Hospital at Home (H@H) is a revolutionary model for delivering hospital-level, patient-centric, individualized care for patients at home via remote patient monitoring. Although other nations, such as England, Israel, and Australia, have already used the model, the United States has yet to gain traction. Research has found that Hospital at Home has realised cost savings of almost one-third. Patients and family members showed higher levels of satisfaction and less stress while improving health outcomes. Research published in the Medical Journal of Australia reported that the meta analysis of Hospital at Home found a 24% reduction in readmissions and a 20% reduction in mortality (1).

At its most basic level, Hospital at Home is the concept of identifying people who are candidates for admission to the hospital and admitting them to their home where they receive the same level of quality and acute care. This high-level of care can take place in a variety of ways combining virtual check-ins with medical staff, remote monitoring of vital signs, video interactions, and in-home visits from nurses or other clinicians. This model can also make it possible to quickly expand bed capacity in situations such as surges. 

COVID-19 has illustrated how quickly a hospital can reach capacity in some hotspot areas, the idea of providing hospital level care in the patient’s home is gaining traction. A recent study found that the cost of an acute care episode for Hospital at Home patients was 38% lower when compared to patients who received care in the hospital. Hospital at Home patients had far fewer lab tests, imaging studies, and consultations, and they also spent less time being sedentary in a bed. Moreover, fewer were readmitted to acute care after 30 days than hospitalized patients(3). 

Rx.Health’s monitoring dashboards are fully customizable depending on the condition and facility specifications. During home monitoring, the patient may be prescribed a digital navigation program that will deliver reminders, alerts and messages that may assist with behavioural modification


For health care consumers, Hospital at Home results in higher patient satisfaction, lower infection rates, and better outcomes, per Bruce Leff, M.D., director of the Center for Transformative Geriatric Research at Johns Hopkins University School of Medicine, who launched and studied a Hospital at Home program in the 1990s. Hospitalization can mean being at higher risk for falls, delirium, and functional decline for many elderly patients. By eliminating the facility costs of a hospital room, the health care system can experience lower costs.

Hospital at Home program layers multiple capabilities 

As we can predict, rather than building a new hospital wing, organizations can leverage hospital-at-home programs. While cost-effective, these are often complex programs requiring coordination of supplies, staff, and specialists.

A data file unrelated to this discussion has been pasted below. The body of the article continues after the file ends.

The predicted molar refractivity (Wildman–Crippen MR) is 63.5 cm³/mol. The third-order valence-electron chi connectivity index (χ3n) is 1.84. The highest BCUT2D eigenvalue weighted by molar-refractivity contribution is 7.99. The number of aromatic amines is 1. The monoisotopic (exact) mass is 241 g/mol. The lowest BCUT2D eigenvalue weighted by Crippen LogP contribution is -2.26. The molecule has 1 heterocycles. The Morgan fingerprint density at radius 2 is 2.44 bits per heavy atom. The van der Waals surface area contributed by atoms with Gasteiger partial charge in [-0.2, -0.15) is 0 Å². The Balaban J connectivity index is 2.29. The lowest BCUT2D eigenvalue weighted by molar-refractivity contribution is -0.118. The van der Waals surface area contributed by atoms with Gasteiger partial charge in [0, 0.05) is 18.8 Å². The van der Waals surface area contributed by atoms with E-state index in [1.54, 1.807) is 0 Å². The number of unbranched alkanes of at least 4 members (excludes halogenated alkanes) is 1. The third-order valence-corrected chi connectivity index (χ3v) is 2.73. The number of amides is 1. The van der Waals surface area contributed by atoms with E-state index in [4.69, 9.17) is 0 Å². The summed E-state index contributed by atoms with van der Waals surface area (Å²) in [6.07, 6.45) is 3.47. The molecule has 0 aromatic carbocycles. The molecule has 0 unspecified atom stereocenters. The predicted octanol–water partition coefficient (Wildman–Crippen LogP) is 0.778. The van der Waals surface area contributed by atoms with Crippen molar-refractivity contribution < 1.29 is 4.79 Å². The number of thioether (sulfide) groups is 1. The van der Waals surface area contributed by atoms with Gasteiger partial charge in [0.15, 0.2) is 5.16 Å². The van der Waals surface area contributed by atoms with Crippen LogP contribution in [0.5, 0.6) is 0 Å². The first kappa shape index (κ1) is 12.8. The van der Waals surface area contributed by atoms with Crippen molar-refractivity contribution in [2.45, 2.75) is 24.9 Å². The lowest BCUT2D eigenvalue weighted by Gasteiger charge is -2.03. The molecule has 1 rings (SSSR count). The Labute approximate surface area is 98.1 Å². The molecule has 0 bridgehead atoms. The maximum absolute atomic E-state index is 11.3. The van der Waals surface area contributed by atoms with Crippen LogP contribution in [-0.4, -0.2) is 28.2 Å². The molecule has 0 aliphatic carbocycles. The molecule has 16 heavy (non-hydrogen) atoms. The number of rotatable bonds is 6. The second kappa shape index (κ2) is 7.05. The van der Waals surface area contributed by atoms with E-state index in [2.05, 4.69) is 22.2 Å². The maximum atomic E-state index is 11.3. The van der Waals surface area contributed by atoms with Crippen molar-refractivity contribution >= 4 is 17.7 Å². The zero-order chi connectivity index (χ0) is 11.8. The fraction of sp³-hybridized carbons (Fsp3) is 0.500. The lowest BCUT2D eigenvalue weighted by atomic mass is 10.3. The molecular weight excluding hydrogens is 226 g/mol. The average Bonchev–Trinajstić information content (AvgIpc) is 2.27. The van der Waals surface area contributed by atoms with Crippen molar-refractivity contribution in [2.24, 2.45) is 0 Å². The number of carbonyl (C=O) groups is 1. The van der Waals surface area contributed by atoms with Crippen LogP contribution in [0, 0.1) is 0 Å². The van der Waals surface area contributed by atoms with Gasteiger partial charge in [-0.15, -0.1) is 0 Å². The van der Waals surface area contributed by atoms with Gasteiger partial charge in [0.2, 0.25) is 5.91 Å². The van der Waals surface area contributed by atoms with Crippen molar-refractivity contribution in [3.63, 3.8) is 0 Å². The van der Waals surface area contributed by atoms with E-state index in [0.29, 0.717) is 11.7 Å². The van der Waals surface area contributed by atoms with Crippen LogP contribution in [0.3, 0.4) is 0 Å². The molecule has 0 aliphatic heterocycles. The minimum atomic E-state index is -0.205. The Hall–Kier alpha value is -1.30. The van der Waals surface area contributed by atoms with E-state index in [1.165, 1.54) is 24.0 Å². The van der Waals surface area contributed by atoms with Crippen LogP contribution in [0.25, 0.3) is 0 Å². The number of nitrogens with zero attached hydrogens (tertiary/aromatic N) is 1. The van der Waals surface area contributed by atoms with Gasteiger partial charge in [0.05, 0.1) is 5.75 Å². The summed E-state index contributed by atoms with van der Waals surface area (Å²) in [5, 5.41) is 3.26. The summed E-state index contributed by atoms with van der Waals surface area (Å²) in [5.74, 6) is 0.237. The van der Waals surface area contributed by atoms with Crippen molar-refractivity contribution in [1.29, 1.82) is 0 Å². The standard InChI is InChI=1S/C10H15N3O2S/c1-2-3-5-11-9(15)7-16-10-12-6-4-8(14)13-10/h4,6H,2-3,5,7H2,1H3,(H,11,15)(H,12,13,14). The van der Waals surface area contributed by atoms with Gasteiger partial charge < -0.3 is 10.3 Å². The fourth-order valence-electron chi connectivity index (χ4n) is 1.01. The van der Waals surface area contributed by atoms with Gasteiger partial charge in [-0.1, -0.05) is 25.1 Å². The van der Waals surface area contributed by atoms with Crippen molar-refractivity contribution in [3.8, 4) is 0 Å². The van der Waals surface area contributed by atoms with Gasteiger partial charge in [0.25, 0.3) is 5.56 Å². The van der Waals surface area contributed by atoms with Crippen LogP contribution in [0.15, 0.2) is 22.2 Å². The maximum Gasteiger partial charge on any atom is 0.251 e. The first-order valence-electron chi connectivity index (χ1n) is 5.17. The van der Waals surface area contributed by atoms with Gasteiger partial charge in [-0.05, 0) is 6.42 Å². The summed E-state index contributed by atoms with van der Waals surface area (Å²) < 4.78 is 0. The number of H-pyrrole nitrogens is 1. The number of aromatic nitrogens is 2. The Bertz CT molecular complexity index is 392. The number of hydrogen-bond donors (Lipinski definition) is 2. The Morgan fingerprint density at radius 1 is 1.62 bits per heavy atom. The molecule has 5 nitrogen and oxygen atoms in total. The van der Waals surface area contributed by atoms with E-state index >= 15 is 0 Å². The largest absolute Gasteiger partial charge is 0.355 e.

1. Workforce readiness: With advanced virtual offerings and support of aligned clinicians and staff with a focus on improving quality, patient experience, and cost effectiveness. Hospitals will likely need both a highly coordinated virtual team and in-person team.
  2. Clinical pathways and protocols: With training clinical staff to reorient the provision of clinical pathways and processes for care delivery is required to move patient care from a hospital to a home.
  3. Technology, infrastructure, and integration: Launch a scalable technology infrastructure to support the core of Hospital at Home. Integrate multiple systems, vendors, providers, and logistics. Ensure medical grade broadband connectivity to home that allows for the provision of virtual health tools for near real-time transmission of data and televideo capabilities.
  4. Supply chain: Make certain that each patient’s home has all the necessary medical equipment and supplies so that a nurse or family member can properly care for the patient. Often the most significant challenge is the need for a layered supply chain that supports initial supply drop for the diagnoses, specialty care, and emergencies.
  5. Hospital at Home command center: Enable on-demand staff 24/7, real-time condition monitoring and management, service coordination, and network technology health analytics and monitoring. A command center should receive input from all sources including patient monitoring, transport, supply chain, specialists, and virtualists. Along with being able to receive data, the command center should also be able to act upon it.
  6. Cognitive and analytics: Leverage innovative data-science techniques to generate meaningful insights on identification, stratification, intelligent routing, geospatial mapping, population health management, condition monitoring, and measuring outcomes.
  7. Governance: Engage and align leadership. Identify medical policy issues that should be addressed to help ensure the appropriateness of admissions and discharge.

The Centers for Medicare & Medicaid Services (CMS) has proposed extensive measures to improve the capacity of the health care systems to deliver care beyond the conventional hospital setting to the patients. Click here to learn more 

Reference :

  3. Hospital-Level Care at Home for Acutely Ill Adults: A Randomized Controlled Trial, Annals of Internal Medicine, January 21, 2020